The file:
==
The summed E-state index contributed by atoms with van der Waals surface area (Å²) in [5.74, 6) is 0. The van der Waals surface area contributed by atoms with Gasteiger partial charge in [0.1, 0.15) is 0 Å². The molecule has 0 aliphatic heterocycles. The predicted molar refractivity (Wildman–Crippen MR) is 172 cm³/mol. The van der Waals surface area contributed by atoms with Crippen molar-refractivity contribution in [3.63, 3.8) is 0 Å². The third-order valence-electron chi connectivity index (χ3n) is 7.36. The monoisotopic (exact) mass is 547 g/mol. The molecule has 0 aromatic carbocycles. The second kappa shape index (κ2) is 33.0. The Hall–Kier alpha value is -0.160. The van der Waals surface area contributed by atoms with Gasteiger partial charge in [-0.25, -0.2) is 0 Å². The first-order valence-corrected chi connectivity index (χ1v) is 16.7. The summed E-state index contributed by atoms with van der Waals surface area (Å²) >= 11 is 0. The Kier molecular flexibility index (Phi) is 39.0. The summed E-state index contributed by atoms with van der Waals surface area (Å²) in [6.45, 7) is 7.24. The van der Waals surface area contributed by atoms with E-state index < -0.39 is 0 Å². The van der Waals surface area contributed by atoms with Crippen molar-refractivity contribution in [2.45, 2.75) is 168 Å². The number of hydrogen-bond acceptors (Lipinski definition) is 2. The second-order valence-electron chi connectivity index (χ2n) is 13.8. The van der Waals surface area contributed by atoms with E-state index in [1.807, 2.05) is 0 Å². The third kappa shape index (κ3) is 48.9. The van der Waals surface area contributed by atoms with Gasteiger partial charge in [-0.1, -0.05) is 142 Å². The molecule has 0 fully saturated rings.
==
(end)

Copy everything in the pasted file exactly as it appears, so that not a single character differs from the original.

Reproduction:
The summed E-state index contributed by atoms with van der Waals surface area (Å²) in [5.74, 6) is 0. The van der Waals surface area contributed by atoms with Gasteiger partial charge in [0.1, 0.15) is 0 Å². The molecule has 0 aliphatic heterocycles. The predicted molar refractivity (Wildman–Crippen MR) is 172 cm³/mol. The van der Waals surface area contributed by atoms with Crippen molar-refractivity contribution in [3.63, 3.8) is 0 Å². The third-order valence-electron chi connectivity index (χ3n) is 7.36. The monoisotopic (exact) mass is 547 g/mol. The molecule has 0 aromatic carbocycles. The second kappa shape index (κ2) is 33.0. The Hall–Kier alpha value is -0.160. The van der Waals surface area contributed by atoms with Gasteiger partial charge in [-0.25, -0.2) is 0 Å². The first-order valence-corrected chi connectivity index (χ1v) is 16.7. The summed E-state index contributed by atoms with van der Waals surface area (Å²) >= 11 is 0. The Kier molecular flexibility index (Phi) is 39.0. The summed E-state index contributed by atoms with van der Waals surface area (Å²) in [6.45, 7) is 7.24. The van der Waals surface area contributed by atoms with E-state index < -0.39 is 0 Å². The van der Waals surface area contributed by atoms with Crippen molar-refractivity contribution in [2.45, 2.75) is 168 Å². The number of hydrogen-bond acceptors (Lipinski definition) is 2. The second-order valence-electron chi connectivity index (χ2n) is 13.8. The van der Waals surface area contributed by atoms with E-state index in [1.807, 2.05) is 0 Å². The third kappa shape index (κ3) is 48.9. The van der Waals surface area contributed by atoms with Gasteiger partial charge in [-0.1, -0.05) is 142 Å². The molecule has 0 fully saturated rings.